The first night we were together I woke both of them up at six in the morning and took them to see the sunrise. For me it was the most beautiful moment of my life. “I try to eat everything I can, the Cuban flavor is probably superior to all flavors, it not a problem of chauvinism. Our people have a very special warmth, an emotional nature and embrace. “Although I am the one of the Five to hug others the most, we all embrace each other and love each other. For that reason, I wanted to thank our people once again. This has been an enormous victory which should be enjoyed by international solidarity and the Cuban people. Viva Cuba and Viva humanity!”

REASONS FOR NOT BREAKING Antonio: “I have tried to explain that in our minds we were never prisoners. Now people are going to say, ‘This one has lost it on the Roundtable.' But in our minds we always maintained equanimity and an internal strength based above all on our innocence. If you are doing something bad and you are caught, if you are attached to material things and are locked up, you become afraid. But materially, we lived very austere lives. We were dedicated to a concrete task. I, for example, lived a normal life, and those conditions and the things we had within us, meant that we never felt like prisoners, and much less like giving up. There were hard moments. In the hole area, on the second day, we went down to a little room and I commented to them, ‘I have a poem in my mind, even though I haven’t been able to write it.

“Poetry arrived in us all in some way and we converted it into a weapon of resistance. But, in particular, we had two things: we had the conviction that we would receive constant support for getting out of there, we had our innocence and above all, we were prepared to die there. “We had a photo of Mandela and another one of Che. We had values. We were very clear that if you die for a just cause, you do not die. In tranquility I will say that we did nothing extraordinary, we did what it befell us to do. In reality, they should have arrested the terrorists, but they arrested us and imposed the worst conditions on us in Miami.

“But we did nothing extraordinary, we did what we had to do. We did it with simplicity. We knew that we had many years to serve. We never felt defeated, we were always optimistic; we knew that we had to struggle on. The struggle was long and that was what brought so much solidarity and that now, young schoolchildren see you and open their arms because you already feel like one of the family. “And, in that way, we passed the days in prison, and when the days got harder and my mom was going there, I said to her, ‘Mom, stay calm, if Gerardo had to die in prison, he would do so calmly.’ But in the end, we won and that we have to celebrate.”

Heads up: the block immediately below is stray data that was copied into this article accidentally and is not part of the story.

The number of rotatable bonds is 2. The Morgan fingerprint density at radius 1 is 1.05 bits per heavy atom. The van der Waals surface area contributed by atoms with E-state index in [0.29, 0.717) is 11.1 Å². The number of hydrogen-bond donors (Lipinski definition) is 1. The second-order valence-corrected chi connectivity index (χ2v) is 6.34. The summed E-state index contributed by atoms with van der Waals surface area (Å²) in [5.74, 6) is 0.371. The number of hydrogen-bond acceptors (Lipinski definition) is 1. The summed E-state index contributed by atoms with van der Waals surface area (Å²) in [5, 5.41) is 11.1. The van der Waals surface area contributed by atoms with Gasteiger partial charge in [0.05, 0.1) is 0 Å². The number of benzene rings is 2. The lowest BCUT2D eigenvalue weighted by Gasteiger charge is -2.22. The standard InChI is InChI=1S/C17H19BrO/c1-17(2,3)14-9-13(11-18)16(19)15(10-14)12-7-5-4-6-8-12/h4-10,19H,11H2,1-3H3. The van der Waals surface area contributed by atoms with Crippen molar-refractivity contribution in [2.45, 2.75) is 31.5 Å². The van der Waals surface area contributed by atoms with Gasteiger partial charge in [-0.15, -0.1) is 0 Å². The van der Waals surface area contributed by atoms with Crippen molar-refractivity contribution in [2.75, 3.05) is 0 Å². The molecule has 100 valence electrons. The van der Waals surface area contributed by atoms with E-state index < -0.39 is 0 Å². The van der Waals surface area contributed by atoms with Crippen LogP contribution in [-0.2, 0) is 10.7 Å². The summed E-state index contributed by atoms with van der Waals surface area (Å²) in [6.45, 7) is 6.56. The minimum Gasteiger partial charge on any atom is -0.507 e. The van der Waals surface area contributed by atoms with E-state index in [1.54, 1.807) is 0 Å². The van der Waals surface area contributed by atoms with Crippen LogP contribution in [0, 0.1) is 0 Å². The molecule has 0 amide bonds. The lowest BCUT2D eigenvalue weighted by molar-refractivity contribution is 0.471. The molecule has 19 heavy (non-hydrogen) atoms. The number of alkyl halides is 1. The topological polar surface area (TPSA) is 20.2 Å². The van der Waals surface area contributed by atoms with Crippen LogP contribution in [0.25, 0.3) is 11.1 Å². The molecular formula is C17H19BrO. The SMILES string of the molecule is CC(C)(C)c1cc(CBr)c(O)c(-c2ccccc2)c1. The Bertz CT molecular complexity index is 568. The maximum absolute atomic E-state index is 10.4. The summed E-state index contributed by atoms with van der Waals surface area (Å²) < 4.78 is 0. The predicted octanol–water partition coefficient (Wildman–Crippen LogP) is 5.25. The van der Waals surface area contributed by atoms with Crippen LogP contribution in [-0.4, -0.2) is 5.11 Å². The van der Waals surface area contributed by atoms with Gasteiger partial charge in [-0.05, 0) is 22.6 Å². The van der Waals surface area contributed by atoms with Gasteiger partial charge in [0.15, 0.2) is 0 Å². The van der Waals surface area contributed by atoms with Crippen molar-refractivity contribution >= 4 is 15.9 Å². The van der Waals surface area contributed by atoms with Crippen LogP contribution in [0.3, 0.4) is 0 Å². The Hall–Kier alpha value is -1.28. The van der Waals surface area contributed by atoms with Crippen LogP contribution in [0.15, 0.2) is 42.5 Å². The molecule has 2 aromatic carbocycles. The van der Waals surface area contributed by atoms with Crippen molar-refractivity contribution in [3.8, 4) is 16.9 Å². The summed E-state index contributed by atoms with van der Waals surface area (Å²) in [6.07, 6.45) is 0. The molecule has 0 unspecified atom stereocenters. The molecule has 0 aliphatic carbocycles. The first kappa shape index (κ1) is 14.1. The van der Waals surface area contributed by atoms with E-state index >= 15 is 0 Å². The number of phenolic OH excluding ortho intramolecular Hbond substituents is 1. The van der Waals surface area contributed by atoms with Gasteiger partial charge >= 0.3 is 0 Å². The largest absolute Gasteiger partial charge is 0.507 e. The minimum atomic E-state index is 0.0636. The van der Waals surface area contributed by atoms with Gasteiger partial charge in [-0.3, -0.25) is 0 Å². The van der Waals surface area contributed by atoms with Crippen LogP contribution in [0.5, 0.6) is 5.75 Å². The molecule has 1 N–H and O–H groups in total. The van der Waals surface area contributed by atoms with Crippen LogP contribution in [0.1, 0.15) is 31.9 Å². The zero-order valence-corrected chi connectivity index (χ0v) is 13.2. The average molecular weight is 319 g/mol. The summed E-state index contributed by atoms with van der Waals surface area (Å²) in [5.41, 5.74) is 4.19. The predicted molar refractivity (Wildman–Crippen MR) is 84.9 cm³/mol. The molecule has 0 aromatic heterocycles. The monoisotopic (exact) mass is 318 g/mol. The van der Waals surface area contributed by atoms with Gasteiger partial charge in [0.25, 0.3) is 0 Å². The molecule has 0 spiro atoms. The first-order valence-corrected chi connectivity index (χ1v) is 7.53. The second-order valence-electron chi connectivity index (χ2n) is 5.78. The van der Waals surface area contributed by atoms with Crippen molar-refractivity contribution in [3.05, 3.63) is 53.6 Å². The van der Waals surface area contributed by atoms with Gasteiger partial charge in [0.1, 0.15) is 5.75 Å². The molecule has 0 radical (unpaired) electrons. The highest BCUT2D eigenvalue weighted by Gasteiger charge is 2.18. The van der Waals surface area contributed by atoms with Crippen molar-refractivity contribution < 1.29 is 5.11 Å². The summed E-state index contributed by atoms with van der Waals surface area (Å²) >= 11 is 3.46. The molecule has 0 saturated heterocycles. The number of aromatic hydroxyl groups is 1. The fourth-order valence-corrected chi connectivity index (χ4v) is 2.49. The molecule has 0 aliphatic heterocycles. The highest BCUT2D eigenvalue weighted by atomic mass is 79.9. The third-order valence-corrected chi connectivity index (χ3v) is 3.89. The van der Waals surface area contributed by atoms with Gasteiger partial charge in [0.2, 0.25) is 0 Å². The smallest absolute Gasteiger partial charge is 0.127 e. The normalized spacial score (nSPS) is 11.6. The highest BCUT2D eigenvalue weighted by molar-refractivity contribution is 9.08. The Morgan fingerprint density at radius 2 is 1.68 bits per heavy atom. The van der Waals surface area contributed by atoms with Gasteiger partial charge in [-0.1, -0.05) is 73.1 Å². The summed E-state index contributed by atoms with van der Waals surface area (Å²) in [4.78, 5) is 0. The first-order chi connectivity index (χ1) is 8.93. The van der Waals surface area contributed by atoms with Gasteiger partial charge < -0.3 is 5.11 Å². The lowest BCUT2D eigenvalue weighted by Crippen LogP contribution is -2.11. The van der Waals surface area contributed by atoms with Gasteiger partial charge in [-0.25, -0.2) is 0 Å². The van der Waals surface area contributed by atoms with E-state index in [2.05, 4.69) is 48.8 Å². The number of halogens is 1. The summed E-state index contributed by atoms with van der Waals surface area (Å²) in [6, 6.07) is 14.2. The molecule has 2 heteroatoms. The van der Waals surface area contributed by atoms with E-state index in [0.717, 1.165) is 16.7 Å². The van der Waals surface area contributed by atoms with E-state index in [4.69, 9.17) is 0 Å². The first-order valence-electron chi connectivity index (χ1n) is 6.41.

Gerardo: Initially Antonio and Ramón had their hopes dashed. In our minds, the only sure thing was that we would have to die in prison, if the government decision was sustained. Obviously, one thinks that won’t happen, but what one knows with certainty is that we weren’t in that place by chance. It was not an improvised mission. “The guidebook of this profession says that if you are caught, in no way must you acknowledge who you work for. If they catch you, you’ve had it.

During the first months that we were in prison there was one fact that made us stay strong. During the Portugal Summit, they gave us the day’s newspapers and I began to read the words of our Comandante where – among other things – he affirmed that if it were true that we were working for Cuba, Cuba would never abandon us. That was decisive for us. That day we passed the newspaper from cell to cell and then had our own Roundtable. From then onward, the enemy had no chance with us.”

Ramón: ”When they arrested us in Miami that was the hardest part, the part you don’t want to think about, I refused to do so. So you begin an internal search, to dream of things. That, and revolutionary idealism, that’s what helps you to win out. Every time I thought about my wife, my daughters, of the hardship for them and for me, of everything that was happening, of not having been able to enjoy Elizabeth’s two pregnancies, of not seeing my little girls, and of Cuba, the pain was very intense. So I, for example, took refuge in sports, I became obsessed by them, I am an avid chess supporter, chess absorbed me and I said to myself, ‘I have to think of the task, of Gerardo, of the struggle.’ “The mind is very treacherous, it takes flight and at night you begin to feel melancholy, and you search for psychological resources which might help you: Cuban music, Silvio Rodríguez, Los Van Van or sports. “Prison helps to find the best or worst in human beings.

All prisons are hard. There are people who lack the strength to overcome those conditions. We had difficult conditions, principally Gerardo, in the state penitentiary, and at that moment you search within yourself, and even within the history of Cuba. You begin to think of (Antonio) Maceo, Mariana Grajales, of Martí, the sacrifices they made, of an asthmatic Che climbing mountains; you think that they too went through this, you remember our women compañeras who endured torture during the dictatorship, and that like us, they had families, they had people who loved them, who were on their side, and they withstood it.